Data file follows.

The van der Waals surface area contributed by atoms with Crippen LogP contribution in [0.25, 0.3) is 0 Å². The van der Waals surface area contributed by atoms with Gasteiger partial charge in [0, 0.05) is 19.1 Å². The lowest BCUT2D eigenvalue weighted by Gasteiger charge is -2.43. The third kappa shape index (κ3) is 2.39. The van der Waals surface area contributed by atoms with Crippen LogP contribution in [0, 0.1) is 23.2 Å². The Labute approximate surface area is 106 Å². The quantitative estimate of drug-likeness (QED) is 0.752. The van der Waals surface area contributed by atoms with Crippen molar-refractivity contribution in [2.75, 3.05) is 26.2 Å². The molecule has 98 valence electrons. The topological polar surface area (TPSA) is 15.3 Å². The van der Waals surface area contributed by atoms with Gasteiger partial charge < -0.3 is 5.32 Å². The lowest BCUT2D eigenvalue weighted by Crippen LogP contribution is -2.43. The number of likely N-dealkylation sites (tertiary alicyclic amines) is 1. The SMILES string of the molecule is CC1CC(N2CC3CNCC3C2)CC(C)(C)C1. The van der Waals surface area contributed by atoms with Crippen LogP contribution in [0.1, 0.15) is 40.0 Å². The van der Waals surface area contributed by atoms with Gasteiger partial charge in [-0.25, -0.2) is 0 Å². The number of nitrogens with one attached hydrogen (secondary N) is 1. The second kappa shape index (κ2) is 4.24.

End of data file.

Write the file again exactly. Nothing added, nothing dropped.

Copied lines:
The van der Waals surface area contributed by atoms with Crippen LogP contribution in [0.25, 0.3) is 0 Å². The van der Waals surface area contributed by atoms with Gasteiger partial charge in [0, 0.05) is 19.1 Å². The lowest BCUT2D eigenvalue weighted by Gasteiger charge is -2.43. The third kappa shape index (κ3) is 2.39. The van der Waals surface area contributed by atoms with Crippen LogP contribution in [0, 0.1) is 23.2 Å². The Labute approximate surface area is 106 Å². The quantitative estimate of drug-likeness (QED) is 0.752. The van der Waals surface area contributed by atoms with Crippen molar-refractivity contribution in [2.75, 3.05) is 26.2 Å². The molecule has 98 valence electrons. The topological polar surface area (TPSA) is 15.3 Å². The van der Waals surface area contributed by atoms with Gasteiger partial charge < -0.3 is 5.32 Å². The lowest BCUT2D eigenvalue weighted by Crippen LogP contribution is -2.43. The number of likely N-dealkylation sites (tertiary alicyclic amines) is 1. The SMILES string of the molecule is CC1CC(N2CC3CNCC3C2)CC(C)(C)C1. The van der Waals surface area contributed by atoms with Crippen LogP contribution in [0.1, 0.15) is 40.0 Å². The van der Waals surface area contributed by atoms with Gasteiger partial charge in [-0.25, -0.2) is 0 Å². The number of nitrogens with one attached hydrogen (secondary N) is 1. The second kappa shape index (κ2) is 4.24.